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A script to transpile a PyMOL PSE file to a NGL view
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Michelaɴɢʟo is a web app to convert a PyMOL PSE file or PDB file to a easy to implement NGL.js view that can be implemented easily on any site.

Click here to visit the web app (temp URL).

For the documentation for the web app see help page.

Non-Michelaɴɢʟo goodies

The conversion file, michelanglo/ and the files in michelanglo/transpiler_templates are all that is required to use locally. They are in michelanglo_app to avoid allowing the app to do a relative import beyond the top-level package (michelanglo_app).

The js that allows web content creators to control NGL without using JS is michelanglo_app/static/ngl.extended.js, while its documentation is at

Aim of Michelaɴɢʟo

The aim of this app is to provide a way for a user to easily generate a web-ready output that can be pasted into a webpage editor resulting in an iteractive protein view.

Therefore the intended audience are biochemists that may not have any web knowledge that wish to display on their academic pages their researched protein.

A future possibility is that in collaboration with specific journals this could be rolled out in papers.



The following describes the script. For the documentation for the web app, such as forgotten passwords, cookie usage etc., see help page.


The script, and associated web app, gets a PSE file and converts it to a copy-pastable piece of code.

If needed, this piece of code can include the PDB data itself, thus removing the need to store the PDB file somewhere.


Whereas, the most commonly used protein viewing software is PyMol, most researchers render a view and label/draw upon it in Paint/Powerpoint/Photoshop.

Consequently, the code allows users to generate code than when a given static image is clicked it results in a NGL viewer div. Example: demo.

The mouse image can be found here.

Script functionality

The script has the class PyMolTranspiler. Which accepts different starting values. If Pymol is installed on the system and the system is not a Windows machine, the filename of the PSE is passed and processed.

which can be initialised thusly:

>>> trans = PyMolTranspiler(view=get_view_output_as_string, reps=interate_output_as_string, pdb=file_of_saved_pdb)
>>> trans.to_html_line()

    <!-- **inserted code**  -->
    <script src="" type="text/javascript"></script>
    <script type="text/javascript">
                var stage = new NGL.Stage( "viewport",{backgroundColor: "white"});
                stage.loadFile( "rcsb://1UBQ").then(function (protein) {
                    var m4 = (new NGL.Matrix4).fromArray([0.7028832919662867, -15.555627368224188, -42.22285806091866, 0.0, 44.899153041969875, 3.027791553007612, -0.36819969318162726, 0.0, 2.968061030936039, -42.12016318698766, 15.567270234463177, 0.0, -26.235111237, -28.054784775, -3.878722429, 1.0]);
                    var sticks = new NGL.Selection( "1.N or 1.CA or 1.C or 1.O or 1.CB or 1.CG or 1.SD or 1.CE or 30.N or 30.CA or 30.C or 30.O or 30.CB or 30.CG1 or 30.CG2 or 30.CD1" );
                    protein.addRepresentation( "licorice", { sele: sticks.string} );
                    var cartoon = new NGL.Selection( "14 or 15 or 19 or 1 or 13 or 16 or 11 or 17 or 12 or 20 or 18 or 10 or 2" );
                    protein.addRepresentation( "cartoon", { sele: cartoon.string} );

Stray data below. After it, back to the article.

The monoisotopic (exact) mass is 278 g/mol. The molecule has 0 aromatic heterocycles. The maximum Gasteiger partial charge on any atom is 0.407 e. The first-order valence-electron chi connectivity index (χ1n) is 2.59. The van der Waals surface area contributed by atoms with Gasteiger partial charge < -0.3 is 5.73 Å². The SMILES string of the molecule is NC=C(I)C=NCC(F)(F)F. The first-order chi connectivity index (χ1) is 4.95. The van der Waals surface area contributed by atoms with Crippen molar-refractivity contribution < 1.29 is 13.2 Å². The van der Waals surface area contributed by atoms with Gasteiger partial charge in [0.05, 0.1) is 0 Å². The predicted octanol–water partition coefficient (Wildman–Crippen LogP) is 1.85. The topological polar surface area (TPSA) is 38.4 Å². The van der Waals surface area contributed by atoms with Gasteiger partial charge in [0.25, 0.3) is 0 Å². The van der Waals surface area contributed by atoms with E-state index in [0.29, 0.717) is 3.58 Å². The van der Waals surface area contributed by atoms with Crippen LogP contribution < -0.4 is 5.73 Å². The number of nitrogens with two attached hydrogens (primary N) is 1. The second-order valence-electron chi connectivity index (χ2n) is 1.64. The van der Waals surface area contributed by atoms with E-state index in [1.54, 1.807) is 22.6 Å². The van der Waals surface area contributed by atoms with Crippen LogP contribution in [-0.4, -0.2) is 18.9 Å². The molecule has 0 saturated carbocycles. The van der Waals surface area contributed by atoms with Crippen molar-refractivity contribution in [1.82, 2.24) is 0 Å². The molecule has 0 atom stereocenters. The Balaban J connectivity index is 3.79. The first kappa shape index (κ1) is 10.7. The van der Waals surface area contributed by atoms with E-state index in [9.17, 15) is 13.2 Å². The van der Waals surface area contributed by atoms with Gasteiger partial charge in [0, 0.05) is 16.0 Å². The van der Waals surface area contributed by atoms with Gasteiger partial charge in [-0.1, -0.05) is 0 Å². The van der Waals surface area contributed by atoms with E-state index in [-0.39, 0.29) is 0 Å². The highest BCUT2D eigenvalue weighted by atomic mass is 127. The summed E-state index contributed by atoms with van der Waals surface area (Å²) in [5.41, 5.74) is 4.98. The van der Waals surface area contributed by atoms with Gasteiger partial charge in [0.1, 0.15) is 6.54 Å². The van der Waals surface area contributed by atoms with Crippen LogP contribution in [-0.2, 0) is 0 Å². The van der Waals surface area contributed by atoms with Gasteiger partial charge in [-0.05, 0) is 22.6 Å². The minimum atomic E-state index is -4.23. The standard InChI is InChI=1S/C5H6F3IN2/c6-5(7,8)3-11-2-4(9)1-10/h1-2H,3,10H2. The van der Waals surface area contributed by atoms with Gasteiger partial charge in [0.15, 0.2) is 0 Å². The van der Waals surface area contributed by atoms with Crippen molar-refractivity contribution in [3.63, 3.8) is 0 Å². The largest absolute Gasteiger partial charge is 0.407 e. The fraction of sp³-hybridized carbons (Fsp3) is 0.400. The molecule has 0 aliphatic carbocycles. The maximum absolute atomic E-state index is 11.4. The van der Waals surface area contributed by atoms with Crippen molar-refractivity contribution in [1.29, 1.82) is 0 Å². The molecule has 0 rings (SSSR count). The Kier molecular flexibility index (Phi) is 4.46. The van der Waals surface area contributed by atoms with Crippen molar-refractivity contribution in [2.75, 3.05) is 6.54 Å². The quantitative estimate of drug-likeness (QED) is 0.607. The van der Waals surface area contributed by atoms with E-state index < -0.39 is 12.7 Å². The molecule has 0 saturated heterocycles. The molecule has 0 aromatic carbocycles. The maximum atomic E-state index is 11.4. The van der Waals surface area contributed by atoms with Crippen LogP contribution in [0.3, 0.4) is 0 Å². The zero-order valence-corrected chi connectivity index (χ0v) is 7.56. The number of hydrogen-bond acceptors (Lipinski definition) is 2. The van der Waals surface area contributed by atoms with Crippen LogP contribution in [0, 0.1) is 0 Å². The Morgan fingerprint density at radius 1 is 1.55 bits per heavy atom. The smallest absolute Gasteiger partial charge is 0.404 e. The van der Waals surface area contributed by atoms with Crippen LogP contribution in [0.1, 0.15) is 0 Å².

<!-- **end of code** -->

The The class initialises as a blank object with default settings unless the file (filename of PSE file) or view and/or reps is passed. For views see .convert_view(view_string), which processes the output of PyMOL command set_view For representation see .convert_reps(reps_string), which process the output of PyMOL command iterate 1UBQ, print resi, resn,name,ID,reps

The source of the NGL code can be changed:

>>> trans.to_html_line(ngl='ngl.js')


Here is a rather funny view in PyMOL and the equivalent snapshot transpiled to NGL (link to example.html).


The script output a secret temporary page that can be shared, but also a block of code that can be used by the user on their sites.
About the latter usage, to use the output code one needs access to the raw HTML. Not necessarily of the whole page as only a small part is fine. For example:

In the first case, the HTML code is hidden as one sees what one gets as an end result. In the second case, the HTML code is visible: words between tags such as <b> are not styled. In most cases JS can be added here.


Extra functionality can be optionally added, including the ability to create links that control the protein.

The full documentation and examples can be found at

Briefly, <a href='#viewport'>you see this text as a link</a> is technically called an anchor element and is commonly called a link. Like all HTML elements, everything with the within the lesser-than and greater-than symbols controls its behaviour. The href attribute () tells the browser where to point, either to another page or to an element within the page —the hash symbol means the elements id attribute, its unique name. Following JQuery and Bootstrap behaviour, if a data-toggle='protein' is added the code will know to change the protein depending on the other tags. If a data-residue='23' is added a residue index and it's neighourhood is focused on (for chains, use a synthax like 23:A), for a region use data-region='23-45'. Optionally, data-title controls the text that appears in the viewer, while data-color (US spelling) controls the colour of the selection. The default values for the latter are green for regions and hotpink for residues —See here for HTML colour names, for a specific PyMOL colour RGB value, follow the commands in this PyMOL Wiki page and then convert it to a hex code.